Today was full of surprises! Our goal was to walk a leisurely 7 km to Buiza, a pretty little village just before the steep climb into the mountains. We would have a good night’s sleep and be fresh to tackle the hills in the cool morning hours. Instead, we are in the municipal albergue in Pajares, 22 km further along the Camino.
This is how our plans unravelled starting with our morning walk from our pension in Pola de la Gordon to Buiza. We arrived in Buiza by mid-morning and wandered around searching for the albergue. It turned out we had passed it on the way in assuming it was a school. It was once but had been repurposed when there were no longer enough children to fill it.
After wondering around the little village, we settled down to wait for the albergue to open when two pilgrims came by. It’s amazing what can be learned about a person in ten minutes in spite of a language barrier! The Spanish gentleman named Javier has a medal from the time his soccer team won in 2011. He is carrying a pack that is far too heavy but what do we know? He’s carried it on twenty Caminos! Impressive! Tania (Tatiana) is a Russian expat whose bank where she works in IT transferred her to Germany when the war with Ukraine started.
Soon after Javier and Tania left Buiza heading to Poladura, Dave and I thought we might try hiking to Poladura, too. We weren’t even half way up the hill when we turned back because of the heat. We didn’t want to risk having a medical emergency since there was no cell service so there was no way to call for help if we should need it. We waited awhile longer for the albergue to open and gave up, thinking it might not open at all.
We asked a group of locals for help calling a taxi: “Necesitamos un taxi por favor.” We had no idea at first where we wanted the taxi to take us – Poladura or Pajares – but it seemed the best choice was Pajares because of how difficult the following day would have been. Our taxi ride was a distance of thirty kilometres by road or one walking day on trails if you are young and fit. It would have taken us two days.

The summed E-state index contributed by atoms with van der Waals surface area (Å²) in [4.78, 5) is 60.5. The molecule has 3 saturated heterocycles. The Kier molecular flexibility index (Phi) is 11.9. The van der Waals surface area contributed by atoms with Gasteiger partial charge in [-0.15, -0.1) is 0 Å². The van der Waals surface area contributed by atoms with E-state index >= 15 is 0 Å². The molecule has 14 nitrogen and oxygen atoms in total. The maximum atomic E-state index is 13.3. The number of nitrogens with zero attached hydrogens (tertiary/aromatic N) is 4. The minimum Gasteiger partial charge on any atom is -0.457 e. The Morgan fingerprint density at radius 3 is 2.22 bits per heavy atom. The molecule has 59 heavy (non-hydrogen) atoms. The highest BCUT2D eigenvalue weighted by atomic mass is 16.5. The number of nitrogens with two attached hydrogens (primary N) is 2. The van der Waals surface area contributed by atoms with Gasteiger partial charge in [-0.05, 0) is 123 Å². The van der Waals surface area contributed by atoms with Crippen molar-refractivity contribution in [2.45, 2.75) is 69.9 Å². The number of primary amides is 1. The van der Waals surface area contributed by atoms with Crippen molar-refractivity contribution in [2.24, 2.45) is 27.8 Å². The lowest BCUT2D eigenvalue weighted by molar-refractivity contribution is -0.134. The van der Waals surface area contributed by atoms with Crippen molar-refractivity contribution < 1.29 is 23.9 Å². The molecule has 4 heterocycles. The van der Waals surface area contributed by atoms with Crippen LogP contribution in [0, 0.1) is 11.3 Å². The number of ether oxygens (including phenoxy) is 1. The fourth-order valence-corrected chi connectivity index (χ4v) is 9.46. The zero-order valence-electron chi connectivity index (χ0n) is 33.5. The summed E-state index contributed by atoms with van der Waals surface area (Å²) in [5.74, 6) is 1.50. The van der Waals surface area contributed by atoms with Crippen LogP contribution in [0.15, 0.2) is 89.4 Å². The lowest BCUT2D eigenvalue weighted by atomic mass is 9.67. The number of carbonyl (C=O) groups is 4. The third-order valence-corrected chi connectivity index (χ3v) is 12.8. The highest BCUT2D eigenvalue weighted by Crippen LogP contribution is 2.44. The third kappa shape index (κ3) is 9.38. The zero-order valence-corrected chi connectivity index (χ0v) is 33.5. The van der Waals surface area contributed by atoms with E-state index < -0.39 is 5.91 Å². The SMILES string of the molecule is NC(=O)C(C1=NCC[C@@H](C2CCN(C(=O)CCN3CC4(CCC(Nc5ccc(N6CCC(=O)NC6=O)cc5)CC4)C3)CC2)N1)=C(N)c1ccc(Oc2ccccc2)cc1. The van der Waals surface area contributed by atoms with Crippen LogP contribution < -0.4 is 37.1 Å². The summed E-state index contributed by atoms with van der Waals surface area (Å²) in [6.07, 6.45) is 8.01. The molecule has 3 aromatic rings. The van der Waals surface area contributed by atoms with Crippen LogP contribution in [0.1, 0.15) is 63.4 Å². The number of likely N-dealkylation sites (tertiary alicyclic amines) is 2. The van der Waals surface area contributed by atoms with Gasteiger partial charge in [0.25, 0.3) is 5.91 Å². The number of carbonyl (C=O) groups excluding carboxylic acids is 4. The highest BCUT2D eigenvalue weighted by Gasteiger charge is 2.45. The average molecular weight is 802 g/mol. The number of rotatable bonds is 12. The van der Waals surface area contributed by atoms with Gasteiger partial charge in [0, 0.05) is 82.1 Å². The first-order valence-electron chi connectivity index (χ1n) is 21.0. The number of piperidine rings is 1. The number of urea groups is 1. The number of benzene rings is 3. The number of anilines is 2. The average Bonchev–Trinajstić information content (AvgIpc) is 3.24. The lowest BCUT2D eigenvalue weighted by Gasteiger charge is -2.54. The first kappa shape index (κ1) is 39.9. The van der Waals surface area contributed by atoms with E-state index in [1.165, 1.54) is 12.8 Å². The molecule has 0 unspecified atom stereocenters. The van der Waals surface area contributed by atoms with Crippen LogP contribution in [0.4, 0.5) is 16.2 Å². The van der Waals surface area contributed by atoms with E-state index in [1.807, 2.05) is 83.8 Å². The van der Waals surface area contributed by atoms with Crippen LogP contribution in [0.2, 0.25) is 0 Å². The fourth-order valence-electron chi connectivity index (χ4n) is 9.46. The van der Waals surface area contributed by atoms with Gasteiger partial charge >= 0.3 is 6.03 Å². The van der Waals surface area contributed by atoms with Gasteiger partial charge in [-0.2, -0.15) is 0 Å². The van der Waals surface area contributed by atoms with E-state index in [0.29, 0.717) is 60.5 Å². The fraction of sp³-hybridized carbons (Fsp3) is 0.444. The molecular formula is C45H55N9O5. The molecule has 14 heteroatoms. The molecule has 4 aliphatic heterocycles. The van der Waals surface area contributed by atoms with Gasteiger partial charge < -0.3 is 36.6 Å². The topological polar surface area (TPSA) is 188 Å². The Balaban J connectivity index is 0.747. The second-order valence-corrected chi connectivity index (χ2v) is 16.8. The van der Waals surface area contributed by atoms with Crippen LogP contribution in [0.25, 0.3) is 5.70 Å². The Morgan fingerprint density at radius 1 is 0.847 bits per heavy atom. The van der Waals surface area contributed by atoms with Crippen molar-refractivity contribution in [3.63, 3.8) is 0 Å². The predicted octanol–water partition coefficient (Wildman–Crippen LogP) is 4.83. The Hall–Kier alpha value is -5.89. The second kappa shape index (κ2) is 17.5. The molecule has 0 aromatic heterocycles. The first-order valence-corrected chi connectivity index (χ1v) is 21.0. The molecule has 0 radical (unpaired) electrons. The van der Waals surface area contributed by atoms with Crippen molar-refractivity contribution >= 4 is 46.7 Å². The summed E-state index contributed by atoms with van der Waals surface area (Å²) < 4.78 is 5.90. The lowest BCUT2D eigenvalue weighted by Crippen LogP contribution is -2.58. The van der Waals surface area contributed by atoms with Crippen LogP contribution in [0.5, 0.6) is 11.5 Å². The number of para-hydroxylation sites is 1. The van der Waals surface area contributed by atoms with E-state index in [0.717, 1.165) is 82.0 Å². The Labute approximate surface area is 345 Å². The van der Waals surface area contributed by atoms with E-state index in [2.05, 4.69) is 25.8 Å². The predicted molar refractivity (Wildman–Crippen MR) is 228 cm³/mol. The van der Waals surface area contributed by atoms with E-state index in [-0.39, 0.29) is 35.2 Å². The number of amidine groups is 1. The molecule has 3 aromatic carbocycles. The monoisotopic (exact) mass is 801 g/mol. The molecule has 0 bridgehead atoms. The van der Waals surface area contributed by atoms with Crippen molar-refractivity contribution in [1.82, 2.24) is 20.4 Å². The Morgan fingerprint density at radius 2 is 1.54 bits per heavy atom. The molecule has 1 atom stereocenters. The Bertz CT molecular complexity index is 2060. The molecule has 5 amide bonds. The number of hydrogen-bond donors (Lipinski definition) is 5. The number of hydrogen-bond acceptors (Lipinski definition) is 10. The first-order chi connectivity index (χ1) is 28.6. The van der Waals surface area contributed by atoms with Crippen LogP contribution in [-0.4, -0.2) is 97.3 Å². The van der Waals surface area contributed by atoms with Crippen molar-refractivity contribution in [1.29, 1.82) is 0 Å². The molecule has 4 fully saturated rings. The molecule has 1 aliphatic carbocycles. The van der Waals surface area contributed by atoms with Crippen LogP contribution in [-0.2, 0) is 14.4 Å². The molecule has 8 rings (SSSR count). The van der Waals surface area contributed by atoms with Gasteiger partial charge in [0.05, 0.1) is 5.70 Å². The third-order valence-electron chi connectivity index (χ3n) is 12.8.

Here in Pajares we are making new friends with people around the world: Clarissa and Cathy from USA whom we met briefly on Day 1; Gabriella from Hungary; Jorge from Spain; and Dwayne. That is the magic of the Camino and what makes us want to return: the people, the adventure, and learning to accept changes to carefully laid plans.
As a result we missed the most scenic part of the entire Camino. Solution? Walk backward on the Camino tomorrow to see at least some of what we missed today. It means an uphill climb for seven kilometres at first but at least it will be downhill for the rest of the day.
View from the municipal albergue in Pajares
We just came back from dinner passing by some of the local population sitting in front of their simple, conjoined homes with geraniums galore socializing with their neighbours. There was always a smile and an “Hola” or a “Buen Camino” greeting or helpful directions to the municipal albergue. They knew where we were going. I love these people! So kind!